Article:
Click here for the Northeast Division version.

Click here for the Northwest Division version.

Kariya and Selanne, one of NHL’s most dominant duos, enter Hall of Fame together

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Paul Kariya probably had to wait a couple of years longer than he should have to get his induction into the Hall of Fame, but it was at least fitting that the wait allowed him to enter alongside his long-time running mate, Teemu Selanne.

Both players were among the class of seven inducted into the Hall of Fame on Monday. They spent several years alongside one another in Anaheim (plus one year in Colorado) and were one of the most lethal offensive duos the NHL has ever seen.

The magic they were able to work on the ice together was simply incredible, and at times jaw-dropping.

For example…

Selanne said on Monday that he played some of his best years in the NHL alongside Kariya, while added that he would not be getting the call without his years alongside Selanne.

Their production together can not be understated.

Between the 1995-96 and 2000-01 seasons, the years they spent together in Anaheim, 35 percent of the Ducks goals were scored by one of those two players.

What is most incredible about that production is that Kariya only played in 395 out of 492 games due to injury, while Selanne only played in 382 after being acquired in a mid-season trade in 1995 and then traded during the 2001 season.

While Selanne had the ultimate combination of sustained dominance and longevity in his career to make him one of the NHL’s all-time leading goal scorers and point producers, Kariya’s career came to an unfortunate and premature end due to concussion issues. While his final stat line may not stack up among the NHL’s all-time greats, he was one of the league’s most dominant offensive players for more than a decade.

Kariya said on Monday that it took him a year after his retirement to feel normal again, but that he is now no longer having headaches.

He also mentioned that while the NHL seems to be heading in the right direction when it comes to player safety, but that targeted head shots have no place in the game and he would like to see them eliminated.

Yakupov becomes UFA after Blues don’t extend qualifying offer

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Nail Yakupov, the first overall draft pick only five years ago, has become an unrestricted free agent.

The 23-year-old winger was not extended a qualifying offer by the St. Louis Blues, thus providing him UFA status. He played 40 games for the Blues in 2016-17, battling a knee injury and scoring just three goals.

Yakupov wants to remain in the NHL, saying in May he has zero plans to return to Russia. It’s possible he could re-sign with the Blues at a lower salary than his qualifying offer would’ve been.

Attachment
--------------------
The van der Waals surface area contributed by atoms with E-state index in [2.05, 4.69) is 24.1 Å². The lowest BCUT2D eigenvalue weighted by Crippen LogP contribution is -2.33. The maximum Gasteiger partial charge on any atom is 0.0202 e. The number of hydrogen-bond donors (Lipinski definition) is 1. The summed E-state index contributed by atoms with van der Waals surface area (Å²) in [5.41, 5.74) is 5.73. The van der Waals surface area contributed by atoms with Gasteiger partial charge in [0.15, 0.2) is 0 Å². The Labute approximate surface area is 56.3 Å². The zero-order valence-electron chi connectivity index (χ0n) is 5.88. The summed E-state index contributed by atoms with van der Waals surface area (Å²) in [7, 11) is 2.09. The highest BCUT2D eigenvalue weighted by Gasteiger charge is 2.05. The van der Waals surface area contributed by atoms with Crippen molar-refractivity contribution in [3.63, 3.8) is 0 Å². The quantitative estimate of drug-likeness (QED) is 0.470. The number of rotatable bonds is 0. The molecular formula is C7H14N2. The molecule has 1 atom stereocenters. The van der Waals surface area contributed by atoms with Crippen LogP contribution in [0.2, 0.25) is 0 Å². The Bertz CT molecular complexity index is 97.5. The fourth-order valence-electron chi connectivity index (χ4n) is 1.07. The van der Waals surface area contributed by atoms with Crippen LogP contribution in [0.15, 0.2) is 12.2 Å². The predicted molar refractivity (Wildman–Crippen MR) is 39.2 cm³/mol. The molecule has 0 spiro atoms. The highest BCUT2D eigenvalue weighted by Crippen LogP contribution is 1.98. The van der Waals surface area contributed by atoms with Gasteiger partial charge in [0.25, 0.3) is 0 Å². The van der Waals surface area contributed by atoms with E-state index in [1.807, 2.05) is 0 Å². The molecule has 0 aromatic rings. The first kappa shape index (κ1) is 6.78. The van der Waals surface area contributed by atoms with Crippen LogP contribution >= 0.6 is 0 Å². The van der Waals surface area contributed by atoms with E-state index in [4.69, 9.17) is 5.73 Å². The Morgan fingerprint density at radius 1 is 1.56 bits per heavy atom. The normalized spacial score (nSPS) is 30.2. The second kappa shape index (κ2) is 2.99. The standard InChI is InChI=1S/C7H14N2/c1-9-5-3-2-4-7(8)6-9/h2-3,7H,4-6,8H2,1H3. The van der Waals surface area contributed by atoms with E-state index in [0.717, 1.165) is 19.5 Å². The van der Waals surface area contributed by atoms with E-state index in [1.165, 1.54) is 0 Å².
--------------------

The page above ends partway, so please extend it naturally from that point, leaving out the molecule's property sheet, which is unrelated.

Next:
If not, there are 30 other teams he can speak with now.

Yakupov is currently in the conversation with Alexandre Daigle and Patrik Stefan in terms of biggest first overall busts in NHL history.

The Blues did extend qualifying offers to five players: defensemen Colton Parayko and Petteri Lindbohm, forwards Magnus Paajarvi and Oskar Sundqvist, and goalie Jordan Binnington.

‘Hawks sign Forsberg, who should be Crawford’s new backup

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Anton Forsberg, the former Columbus goalie Chicago acquired in the Brandon Saad-for-Artemi Panarin blockbuster, has signed a two-year extension with the ‘Hawks.

Forsberg, 24, came to North America in the ’13-14 campaign and has spent most of his time with Columbus’ AHL affiliate. He helped the club capture the Calder Cup in 2016, and that performance was part of the reason Chicago GM Stan Bowman went out and acquired him.

In the aftermath, Bowman said Forsberg would get the “first crack” at the No. 2 gig behind Corey Crawford. The ‘Hawks have been without a backup since sending Scott Darling to Carolina.

While Forsberg is the favorite for the gig, he’s not a lock. He only has 10 games of NHL experience — a pretty small sample size — and lost out on a similar opportunity with Columbus. Forsberg and Joonas Korpisalo were battling to be Sergei Bobrovsky‘s understudy, with Korpisalo eventually winning out.

In other Chicago news, the club gave depth forward Tomas Jurco a one-year extension today. Jurco was acquired from Detroit at last year’s trade deadline and appeared in 13 games for the ‘Hawks, scoring one goal. He didn’t dress for the club’s first-round playoff sweep at the hands of Nashville.

No word yet on financials for either guy.

Wild extend d-man Olofsson — two years, $1.45 million

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Gustav Olofsson, the Minnesota defenseman taken in the second round of the ’13 draft, has signed a two-year, $1.45 million extension, per the Star-Tribune.

Olofsson was a restricted free agent, having just wrapped his entry-level contract. This new deal will pay him $725,000 per season and, importantly, it’s of the one-way variety.

The Star-Tribune reports Olofsson is expected to play in the Wild’s top-six defense next season, especially since GM Chuck Fletcher appears primed to trade one of Jonas Brodin, Marco Scandella or Matt Dumba. Fletcher needs cap space to finalize new deals for RFA forwards Nino Niederreiter and Mikael Granlund.

Speaking of contracts, the Wild opted against making a qualifying offer for d-man Christian Folin. This means he’ll be able to test free agency, though it’s reported Minnesota might try to re-negotiate with him as a UFA.